Six Strategies for a Solution Economy
It is 8 a.m on a cold, rainy Thursday and people are trickling into the marble halls of the U.S. Chamber for the Business Civic Leadership Center’s corporate responsibility conference, The Network Effect.
While the rest of us clutch our coffee and shake rain drops off our clothes, Janet Foutty, a 22-year veteran at Deloitte Consulting LLP and the newly-appointed leader of the federal consulting practice for Deloitte, seems completely unfazed by the weather, the D.C. traffic, or the fact that later that evening she’ll attend 16 separate parent-teacher conferences, courtesy of her high-school-aged twins. Back in Chicago, by the way.
Foutty is kicking off day two of the conference by talking about how businesses, nonprofits and their employees can make the most of the Solution Economy. The Solution Economy, Foutty explained, is one where problem solvers--whether it’s businesses, nonprofits, government agencies, individuals--“close the gap between what people need and what the government can provide. When business works together with government and nonprofits, the results can be dramatic.”
In her speech, Foutty outlined the six strategies that are helping organizations and people to transform themselves and the world around them.
Change the lens: Forget how you currently do things. Think bigger. Foutty used the example of tackling childhood obesity. Most people make a list of the same stakeholders: parents, doctors, schools. But someone broadened the lens and decided to reach out to influencers. Who influences kids? Well, it’s not pediatricians. It’s NFL players. In October 2007, the NFL launched NFL PLAY 60, a national youth health and fitness campaign focused on increasing the wellness of young fans by encouraging them to be active for at least 60 minutes a day.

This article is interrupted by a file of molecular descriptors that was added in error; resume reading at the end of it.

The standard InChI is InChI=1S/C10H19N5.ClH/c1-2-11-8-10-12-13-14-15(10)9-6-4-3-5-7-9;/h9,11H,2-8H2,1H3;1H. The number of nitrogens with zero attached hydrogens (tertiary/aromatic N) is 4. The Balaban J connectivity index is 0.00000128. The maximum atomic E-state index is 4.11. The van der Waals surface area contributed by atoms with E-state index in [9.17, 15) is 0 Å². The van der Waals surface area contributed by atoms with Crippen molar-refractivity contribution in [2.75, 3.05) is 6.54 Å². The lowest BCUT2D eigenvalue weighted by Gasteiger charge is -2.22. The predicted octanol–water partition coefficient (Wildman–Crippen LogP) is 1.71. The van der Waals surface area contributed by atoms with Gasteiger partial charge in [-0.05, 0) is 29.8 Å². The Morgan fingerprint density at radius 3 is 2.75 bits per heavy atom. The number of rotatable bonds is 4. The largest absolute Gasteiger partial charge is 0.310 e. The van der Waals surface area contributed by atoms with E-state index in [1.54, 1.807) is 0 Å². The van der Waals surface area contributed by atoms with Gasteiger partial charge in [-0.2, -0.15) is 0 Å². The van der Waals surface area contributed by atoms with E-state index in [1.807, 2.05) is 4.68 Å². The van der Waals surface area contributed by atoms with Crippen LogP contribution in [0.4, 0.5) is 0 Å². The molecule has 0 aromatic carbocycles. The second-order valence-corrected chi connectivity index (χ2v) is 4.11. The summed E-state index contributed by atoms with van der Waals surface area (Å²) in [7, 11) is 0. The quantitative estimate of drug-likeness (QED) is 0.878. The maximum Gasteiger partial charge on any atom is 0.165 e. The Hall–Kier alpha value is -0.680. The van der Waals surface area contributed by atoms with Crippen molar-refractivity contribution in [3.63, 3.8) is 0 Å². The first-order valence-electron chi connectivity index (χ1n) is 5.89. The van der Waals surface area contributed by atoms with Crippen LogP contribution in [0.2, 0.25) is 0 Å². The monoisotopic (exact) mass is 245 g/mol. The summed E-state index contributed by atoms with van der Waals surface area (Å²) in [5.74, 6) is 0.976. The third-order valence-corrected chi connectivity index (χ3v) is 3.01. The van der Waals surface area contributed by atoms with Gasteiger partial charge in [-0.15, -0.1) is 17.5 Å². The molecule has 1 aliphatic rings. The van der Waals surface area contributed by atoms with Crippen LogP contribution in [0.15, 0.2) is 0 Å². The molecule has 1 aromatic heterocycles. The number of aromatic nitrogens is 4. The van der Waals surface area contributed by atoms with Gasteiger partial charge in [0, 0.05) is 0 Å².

Target the gaps: “Think of yourself as gap fillers,” Foutty said. Fill in with solutions where governments and others have fallen short. Foutty pointed to Unilever, which started a small program in India in 2010 focused on promoting the simple act of hand washing. The company created a special soap that wouldn’t destroy the rivers where many Indian people washed their hands. It also created a smaller, more portable soap. With more than 6,000 children under the age of five dying from diarrhea every day, Unilever partnered up with the schools to teach children the importance of washing their hands. By 2012, the program had expanded into 16 countries, including six of the top 10 countries most affected by child mortality.
Rethink constraints: Galvanize idea generators. Encourage new ideas, and be prepared: they might come from some pretty unlikely places. Foutty pointed to the X Prize Foundation, an non-profit organization that designs and manages public competitions intended to encourage radical technological breakthroughs that could benefit mankind. It’s a pretty big mission, but they’re doing great things in partnership with corporate sponsors, Foutty noted. They discovered a new solution to speed up the pace of recovering oil on the sea surface. They organized a global competition to inspire a new generation of viable, safe, affordable and super fuel efficient vehicles. Right now, they’re looking for ways to capture key health metrics and diagnosing a set of 15 diseases on a hand held device.